Beth A. Middleton is a research ecologist with the U.S. Geological Survey, Wetland and Aquatic Research Center in Lafayette, USA. Her biogeographical research focuses on the impact of climate and landuse change on wetlands, particularly forested freshwater wetlands. Her most recent studies are on hydrologic remediation and vegetation response, and she applies those findings to natural resource conservation. Her work has contributed to the understanding of world wetland restoration and global climate change and her book "Wetland restoration, flood pulsing and disturbance dynamics" received the Merit Award of the Society of Wetland Scientists. Her dissertation was on monsoonal wetlands in India (Ph.D. Iowa State University), and was the origin of her later research on the implications of shifts in drought cycles on wetland biodiversity. Her writing is extensive with several books, and more than 125 research articles. She is a member of the graduate faculty at the University of Louisiana. Before moving to USGS, she was a full professor at Southern Illinois University. Currently, she is a member of several climate change advisory committees and management working groups. She has done extensive research on worldwide wetlands including monsoonal wetlands, baldcypress swamps, peatlands, salt marshes, fens and mangrove swamps. Her Fulbright work was at G.B. Pant University. She has served as a senior visiting professor with the Chinese Academy of Science working on wetlands dynamics in China, and is a Sigma Xi Distinguished Lecturer. Also, has given several high level addresses including the Earth Day talk for the U.S. Consulate in Chennai India, and a TEDx talk called “Conservation Oblivion” (www.youtube.com/watch?v=8O72jOgTQPw).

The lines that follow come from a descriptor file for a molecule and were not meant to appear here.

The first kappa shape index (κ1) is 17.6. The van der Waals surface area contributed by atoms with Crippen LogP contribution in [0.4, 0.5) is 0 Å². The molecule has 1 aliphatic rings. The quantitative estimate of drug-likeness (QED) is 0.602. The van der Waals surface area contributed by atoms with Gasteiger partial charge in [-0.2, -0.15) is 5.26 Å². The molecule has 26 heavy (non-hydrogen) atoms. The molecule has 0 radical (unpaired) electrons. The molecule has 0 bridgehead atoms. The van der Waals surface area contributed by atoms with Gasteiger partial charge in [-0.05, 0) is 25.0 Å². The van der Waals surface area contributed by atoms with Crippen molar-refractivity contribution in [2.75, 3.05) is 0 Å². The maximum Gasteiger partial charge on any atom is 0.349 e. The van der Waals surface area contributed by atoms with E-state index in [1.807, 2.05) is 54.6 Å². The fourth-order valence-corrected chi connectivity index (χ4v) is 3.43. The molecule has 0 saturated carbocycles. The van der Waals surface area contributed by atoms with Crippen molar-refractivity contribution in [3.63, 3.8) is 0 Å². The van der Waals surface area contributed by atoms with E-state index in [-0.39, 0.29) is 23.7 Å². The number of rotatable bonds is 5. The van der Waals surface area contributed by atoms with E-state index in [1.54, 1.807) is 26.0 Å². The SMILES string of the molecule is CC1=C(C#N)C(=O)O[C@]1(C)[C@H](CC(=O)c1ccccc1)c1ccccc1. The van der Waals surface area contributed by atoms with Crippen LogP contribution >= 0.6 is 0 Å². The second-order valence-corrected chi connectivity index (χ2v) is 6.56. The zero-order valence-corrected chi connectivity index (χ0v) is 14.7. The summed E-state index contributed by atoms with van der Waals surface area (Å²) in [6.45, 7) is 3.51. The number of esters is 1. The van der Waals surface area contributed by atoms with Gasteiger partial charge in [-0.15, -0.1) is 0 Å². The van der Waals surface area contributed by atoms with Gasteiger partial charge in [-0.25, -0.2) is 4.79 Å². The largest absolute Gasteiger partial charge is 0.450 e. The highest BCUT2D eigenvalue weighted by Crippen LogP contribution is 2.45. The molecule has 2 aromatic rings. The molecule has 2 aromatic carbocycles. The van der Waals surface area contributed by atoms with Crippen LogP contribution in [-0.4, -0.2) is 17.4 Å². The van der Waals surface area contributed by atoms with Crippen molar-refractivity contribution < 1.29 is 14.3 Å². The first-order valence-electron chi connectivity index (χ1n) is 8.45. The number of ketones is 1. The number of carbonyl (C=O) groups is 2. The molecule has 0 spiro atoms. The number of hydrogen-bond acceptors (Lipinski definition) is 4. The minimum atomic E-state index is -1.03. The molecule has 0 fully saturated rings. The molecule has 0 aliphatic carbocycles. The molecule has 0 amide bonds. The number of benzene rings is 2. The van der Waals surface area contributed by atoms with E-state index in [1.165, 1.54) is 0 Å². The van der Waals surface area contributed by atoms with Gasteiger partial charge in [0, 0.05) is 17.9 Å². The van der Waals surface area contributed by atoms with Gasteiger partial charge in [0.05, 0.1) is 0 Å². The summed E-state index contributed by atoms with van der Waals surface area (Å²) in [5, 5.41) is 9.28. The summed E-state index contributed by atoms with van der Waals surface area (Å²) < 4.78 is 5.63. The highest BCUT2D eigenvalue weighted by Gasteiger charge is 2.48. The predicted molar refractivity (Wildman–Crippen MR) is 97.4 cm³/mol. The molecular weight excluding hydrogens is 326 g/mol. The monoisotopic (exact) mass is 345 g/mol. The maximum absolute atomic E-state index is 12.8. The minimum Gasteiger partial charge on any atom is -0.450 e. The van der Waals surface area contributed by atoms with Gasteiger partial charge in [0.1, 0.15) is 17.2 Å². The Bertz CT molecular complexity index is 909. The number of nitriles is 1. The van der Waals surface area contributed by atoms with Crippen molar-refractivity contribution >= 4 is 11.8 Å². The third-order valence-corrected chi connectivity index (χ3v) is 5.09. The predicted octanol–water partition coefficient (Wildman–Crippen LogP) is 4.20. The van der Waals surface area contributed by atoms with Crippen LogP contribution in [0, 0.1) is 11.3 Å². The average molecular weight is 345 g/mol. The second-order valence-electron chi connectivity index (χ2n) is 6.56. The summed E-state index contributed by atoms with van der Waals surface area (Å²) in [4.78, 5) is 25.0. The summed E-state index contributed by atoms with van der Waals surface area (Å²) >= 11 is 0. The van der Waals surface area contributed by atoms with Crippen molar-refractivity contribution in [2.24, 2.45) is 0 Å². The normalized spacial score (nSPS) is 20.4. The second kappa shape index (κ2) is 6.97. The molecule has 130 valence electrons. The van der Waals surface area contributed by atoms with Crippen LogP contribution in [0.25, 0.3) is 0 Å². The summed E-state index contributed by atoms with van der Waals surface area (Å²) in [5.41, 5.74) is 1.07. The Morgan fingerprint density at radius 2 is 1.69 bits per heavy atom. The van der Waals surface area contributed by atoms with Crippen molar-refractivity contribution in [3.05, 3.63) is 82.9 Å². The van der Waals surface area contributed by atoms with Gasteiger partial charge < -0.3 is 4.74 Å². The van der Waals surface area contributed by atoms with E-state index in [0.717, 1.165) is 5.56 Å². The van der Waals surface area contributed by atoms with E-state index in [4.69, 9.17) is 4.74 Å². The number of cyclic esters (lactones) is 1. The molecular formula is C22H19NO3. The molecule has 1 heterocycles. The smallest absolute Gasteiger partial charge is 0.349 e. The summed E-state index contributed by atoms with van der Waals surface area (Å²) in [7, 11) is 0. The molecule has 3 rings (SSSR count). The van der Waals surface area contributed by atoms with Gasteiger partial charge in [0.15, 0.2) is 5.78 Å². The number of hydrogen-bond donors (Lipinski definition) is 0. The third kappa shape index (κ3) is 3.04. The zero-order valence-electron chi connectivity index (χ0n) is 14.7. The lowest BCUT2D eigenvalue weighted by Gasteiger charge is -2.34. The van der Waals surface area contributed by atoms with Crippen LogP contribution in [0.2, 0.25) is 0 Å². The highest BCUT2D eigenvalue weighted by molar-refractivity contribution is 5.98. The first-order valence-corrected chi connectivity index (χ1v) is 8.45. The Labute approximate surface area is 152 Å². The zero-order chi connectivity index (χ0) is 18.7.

Robert McInnes is an independent Chartered Environmentalist with over 25 years’ experience in wetland-related environmental research, consultancy and conservation. His main areas of interest in wetlands revolve around three inter-related themes: understanding their biodiversity and the ecosystem services provided to human society; the practical restoration and creation of wetlands for multifunctional benefits; and the development and implementation of wetland conservation and wise use policies and strategies. He works on wetland-related projects within the UK and overseas and has knowledge extending across a range of wetland types. He regularly publishes articles in peer-reviewed journals, books and conference proceedings. Prior to working independently Rob was Head of Wetland Conservation at the Wildfowl & Wetlands Trust, UK, and has also worked in ecological consultancy and in academia at the Universities of Exeter andLondon. Rob has been actively involved with the Ramsar Convention’s Scientific and Technical Review Panel since 2008 where he has contributed to the Panel’s work on urban wetlands, wetland restoration, wetlands and climate change and wetland ecosystem services. In addition to undertaking projects on behalf of the Ramsar Convention Secretariat, he has worked for intergovernmental organisations including UNESCO, CBD and UN HABITAT, major international NGOS, national and local governments and private clients. In addition to his project work Rob is an active member of the Society of Wetland Scientists (SWS), has been a former President of the European Chapter of SWS, is an Associate Editor of the Society’s journal Wetlands, and in 2011 was awarded the President’s Service Award for the significant contributions he has made inpromoting the goals of the Society.